Third and finally, the Second Circuit found the plaintiffs' theory that Taro failed to report adverse events from the use of the drug was not plausibly pled. Rather, this theory relied on "a broad statistical allegation" and was "not specifically tied to Taro's conduct." [9] In particular, the complaint alleged that: "There are millions or [sic] persons who are diagnosed with A-fib annually. Amiodarone over the years has become the number one prescribed drug for the treatment of A-fib." [10] From this allegation, the complaint jumped to the conclusion that: "Based on the percentages of persons diagnosed just with pulmonary toxicity, there would be tens of thousands or [sic] adverse event reports submitted each year. Yet that does not appear to be even close to the number of these reports submitted to the FDA in connection with Amiodarone." [11] The court firmly dispensed with the plaintiffs' view, holding that the allegation "merely posits that all entities in the Amiodarone market should have collectively reported more adverse events of pulmonary toxicity in light of the frequency of these events in the general population." [12] As the court stated, this alone did not provide a basis for it to "draw from this allegation an inference that Taro itself concealed information in its possession." [13] 

Consequently, the court affirmed dismissal of the complaint under Federal Rules of Civil Procedure 12(b)(6), (8), and (9), finding none of these theories viable to support a fraud claim or the plaintiffs’ other claims.

Critical to the court’s finding is a recognition of the high bar set by Rule 9(b) when pleading a fraud claim. Vague and conclusory allegations of wrongdoing, especially when not specifically attributed with particularity to a specific defendant, simply will not suffice to establish a plausible inference of fraud. Likewise, a plaintiff's reliance on broad statistical allegations cannot suffice where they "merely posit" that several actors in a particular drug market should have collectively reported an increased number of adverse events but include no allegations specific to a particular drug manufacturer and provide no support for an inference that such drug manufacturer possessed specific information or concealed it. While decided in the context of a New York common law fraud claim, the court's decision emphasizes the high bar set for all claims subject to Rule 9(b), which cannot be satisfied by broad, nonspecific, and conclusory allegations whether aimed at generic drug manufacturers or otherwise.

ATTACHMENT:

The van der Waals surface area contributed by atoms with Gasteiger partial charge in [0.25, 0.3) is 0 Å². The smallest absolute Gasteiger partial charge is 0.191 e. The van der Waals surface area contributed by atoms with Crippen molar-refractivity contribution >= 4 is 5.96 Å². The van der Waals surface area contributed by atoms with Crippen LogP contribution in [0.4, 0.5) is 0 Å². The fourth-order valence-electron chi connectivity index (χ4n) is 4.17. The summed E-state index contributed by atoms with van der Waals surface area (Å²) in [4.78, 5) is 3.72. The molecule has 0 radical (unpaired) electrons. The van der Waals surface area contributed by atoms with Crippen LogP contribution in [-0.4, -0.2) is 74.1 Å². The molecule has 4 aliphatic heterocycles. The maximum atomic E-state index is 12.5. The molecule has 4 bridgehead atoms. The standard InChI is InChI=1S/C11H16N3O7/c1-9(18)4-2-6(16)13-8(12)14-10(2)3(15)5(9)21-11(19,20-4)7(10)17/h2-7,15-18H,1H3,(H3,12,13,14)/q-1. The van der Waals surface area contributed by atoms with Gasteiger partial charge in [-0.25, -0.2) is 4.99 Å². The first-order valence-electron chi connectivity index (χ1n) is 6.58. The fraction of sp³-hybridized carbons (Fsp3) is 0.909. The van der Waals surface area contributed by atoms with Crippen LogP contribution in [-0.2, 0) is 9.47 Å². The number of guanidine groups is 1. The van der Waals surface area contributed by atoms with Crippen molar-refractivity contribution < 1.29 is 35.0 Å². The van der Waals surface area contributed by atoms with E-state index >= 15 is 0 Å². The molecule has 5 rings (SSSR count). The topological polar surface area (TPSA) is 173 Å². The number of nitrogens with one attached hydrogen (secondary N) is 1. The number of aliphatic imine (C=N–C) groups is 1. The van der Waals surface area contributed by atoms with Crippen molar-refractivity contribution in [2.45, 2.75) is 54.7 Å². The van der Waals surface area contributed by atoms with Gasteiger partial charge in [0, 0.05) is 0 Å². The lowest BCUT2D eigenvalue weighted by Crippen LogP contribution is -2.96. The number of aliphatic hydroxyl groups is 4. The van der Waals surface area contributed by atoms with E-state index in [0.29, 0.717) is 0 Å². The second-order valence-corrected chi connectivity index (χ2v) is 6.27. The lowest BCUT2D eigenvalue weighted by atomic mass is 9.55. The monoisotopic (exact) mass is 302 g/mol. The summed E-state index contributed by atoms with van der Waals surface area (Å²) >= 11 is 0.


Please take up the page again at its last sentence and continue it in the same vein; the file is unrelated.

[1] No. 20-1208, 2021 WL 1541141 (2d Cir. Apr. 20, 2021).

[2] As recognized by the district court below, "Federal Rule of Civil Procedure 9(b) requires that 'in alleging fraud or mistake, a party must state with particularity the circumstance constituting fraud or mistake.' To comply with Rule 9(b), the complaint must: (1) specify the statements that the plaintiff contends were fraudulent, (2) identify the speaker, (3) state where and when the statements were made, and (4) explain why the statements were fraudulent. And 'to meet the requirement of Rule 9(b) a plaintiff must show the manner in which he was damaged by the implementation of a deceptive or manipulative practice or by a misrepresentation or omission.'" Frei v. Taro Pharms. U.S.A., Inc., 443 F. Supp. 3d 456, 470-71 (S.D.N.Y. 2020) (citations omitted).

[3]Frei, 2021 WL 1541141, at *2 (emphasis added).






[9]Id. at *3.